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Asteroid thermophysical modeling

Delbo, Marco; Mueller, Michael; Emery, Joshua P.; Rozitis, Ben and Capria, Maria Teresa (2015). Asteroid thermophysical modeling. In: Michel, Patrick; DeMeo, Francesca E. and Bottke, Jr., William F. eds. Asteroids IV. Tucson, AZ: The University of Arizona Press, pp. 107–128.

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The field of asteroid thermophysical modeling has experienced an extraordinary growth in the last ten years, as new thermal infrared data became available for hundreds of thousands of asteroids. The infrared emission of asteroids depends on the body’s size, shape, albedo, thermal inertia, roughness and rotational properties. These parameters can therefore be derived by thermophysical modeling of infrared data. Thermophysical modeling led to asteroid size estimates that were confirmed at the few-percent level by later spacecraft visits. We discuss how instrumentation advances now allow mid-infrared interferometric observations as well as high-accuracy spectro-photometry, posing their own set of thermal-modeling challenges. We present major breakthroughs achieved in studies of the thermal inertia, a sensitive indicator for the nature of asteroids soils, allowing us, for instance, to determine the grain size of asteroidal regoliths. Thermal inertia also governs non-gravitational effects on asteroid orbits, requiring thermophysical modeling for precise asteroid dynamical studies. The radiative heating of asteroids, meteoroids, and comets from the Sun also governs the thermal stress in surface material; only recently has it been recognized as a significant weathering process. Asteroid space missions with thermal infrared instruments are currently undergoing study at all major space agencies. This will require a high level of sophistication of thermophysical models in order to analyse high-quality spacecraft data.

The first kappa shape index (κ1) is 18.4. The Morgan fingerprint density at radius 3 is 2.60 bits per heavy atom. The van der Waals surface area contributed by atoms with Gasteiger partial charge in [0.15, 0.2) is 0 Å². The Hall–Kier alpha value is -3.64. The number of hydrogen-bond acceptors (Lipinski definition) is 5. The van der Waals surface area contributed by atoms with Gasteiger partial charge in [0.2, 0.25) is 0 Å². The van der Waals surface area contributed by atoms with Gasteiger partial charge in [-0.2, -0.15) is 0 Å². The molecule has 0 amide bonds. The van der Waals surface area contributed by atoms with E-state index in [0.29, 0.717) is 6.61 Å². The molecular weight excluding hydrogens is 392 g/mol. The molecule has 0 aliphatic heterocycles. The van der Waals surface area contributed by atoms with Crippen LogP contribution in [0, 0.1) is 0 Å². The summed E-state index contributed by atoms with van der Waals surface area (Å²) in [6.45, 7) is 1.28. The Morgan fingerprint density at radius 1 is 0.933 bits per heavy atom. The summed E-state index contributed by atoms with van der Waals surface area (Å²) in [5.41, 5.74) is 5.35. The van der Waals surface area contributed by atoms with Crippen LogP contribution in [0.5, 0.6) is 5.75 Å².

Item Type: Book Section
Copyright Holders: 2015 The University of Arizona Press
ISBN: 0-8165-3213-3, 978-0-8165-3213-1
Academic Unit/School: Faculty of Science, Technology, Engineering and Mathematics (STEM) > Physical Sciences
Faculty of Science, Technology, Engineering and Mathematics (STEM)
Item ID: 44914
Depositing User: Benjamin Rozitis
Date Deposited: 09 Dec 2015 13:27
Last Modified: 15 Dec 2018 12:00
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